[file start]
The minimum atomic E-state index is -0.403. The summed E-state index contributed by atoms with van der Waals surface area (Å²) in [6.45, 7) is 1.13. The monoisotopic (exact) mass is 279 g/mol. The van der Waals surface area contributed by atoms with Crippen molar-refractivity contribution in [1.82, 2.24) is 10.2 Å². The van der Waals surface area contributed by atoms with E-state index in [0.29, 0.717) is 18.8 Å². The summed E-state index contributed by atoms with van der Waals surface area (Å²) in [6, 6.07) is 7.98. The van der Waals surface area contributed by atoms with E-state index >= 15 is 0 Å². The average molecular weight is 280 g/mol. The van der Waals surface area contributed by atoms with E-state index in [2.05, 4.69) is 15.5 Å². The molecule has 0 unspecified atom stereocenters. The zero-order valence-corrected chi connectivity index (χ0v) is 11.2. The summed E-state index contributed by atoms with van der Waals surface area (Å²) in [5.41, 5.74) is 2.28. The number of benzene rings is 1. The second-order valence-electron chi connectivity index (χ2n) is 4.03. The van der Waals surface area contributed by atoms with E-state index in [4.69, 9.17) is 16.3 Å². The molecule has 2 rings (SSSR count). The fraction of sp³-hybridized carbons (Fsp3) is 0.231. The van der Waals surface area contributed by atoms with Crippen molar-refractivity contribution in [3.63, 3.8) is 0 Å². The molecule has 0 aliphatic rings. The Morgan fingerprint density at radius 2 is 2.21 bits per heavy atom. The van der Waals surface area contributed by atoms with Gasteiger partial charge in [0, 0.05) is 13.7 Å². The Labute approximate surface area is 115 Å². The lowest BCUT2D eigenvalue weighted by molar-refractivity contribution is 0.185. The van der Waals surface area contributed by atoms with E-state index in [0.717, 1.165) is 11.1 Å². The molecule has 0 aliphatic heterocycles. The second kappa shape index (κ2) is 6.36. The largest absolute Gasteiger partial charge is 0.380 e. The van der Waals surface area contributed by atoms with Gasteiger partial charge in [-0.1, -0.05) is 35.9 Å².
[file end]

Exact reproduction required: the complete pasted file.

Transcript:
The minimum atomic E-state index is -0.403. The summed E-state index contributed by atoms with van der Waals surface area (Å²) in [6.45, 7) is 1.13. The monoisotopic (exact) mass is 279 g/mol. The van der Waals surface area contributed by atoms with Crippen molar-refractivity contribution in [1.82, 2.24) is 10.2 Å². The van der Waals surface area contributed by atoms with E-state index in [0.29, 0.717) is 18.8 Å². The summed E-state index contributed by atoms with van der Waals surface area (Å²) in [6, 6.07) is 7.98. The van der Waals surface area contributed by atoms with E-state index >= 15 is 0 Å². The average molecular weight is 280 g/mol. The van der Waals surface area contributed by atoms with E-state index in [2.05, 4.69) is 15.5 Å². The molecule has 0 unspecified atom stereocenters. The zero-order valence-corrected chi connectivity index (χ0v) is 11.2. The summed E-state index contributed by atoms with van der Waals surface area (Å²) in [5.41, 5.74) is 2.28. The number of benzene rings is 1. The second-order valence-electron chi connectivity index (χ2n) is 4.03. The van der Waals surface area contributed by atoms with E-state index in [4.69, 9.17) is 16.3 Å². The molecule has 2 rings (SSSR count). The fraction of sp³-hybridized carbons (Fsp3) is 0.231. The van der Waals surface area contributed by atoms with Crippen molar-refractivity contribution in [3.63, 3.8) is 0 Å². The molecule has 0 aliphatic rings. The Morgan fingerprint density at radius 2 is 2.21 bits per heavy atom. The van der Waals surface area contributed by atoms with Gasteiger partial charge in [0, 0.05) is 13.7 Å². The Labute approximate surface area is 115 Å². The lowest BCUT2D eigenvalue weighted by molar-refractivity contribution is 0.185. The van der Waals surface area contributed by atoms with E-state index in [0.717, 1.165) is 11.1 Å². The molecule has 0 aliphatic heterocycles. The second kappa shape index (κ2) is 6.36. The largest absolute Gasteiger partial charge is 0.380 e. The van der Waals surface area contributed by atoms with Gasteiger partial charge in [-0.1, -0.05) is 35.9 Å².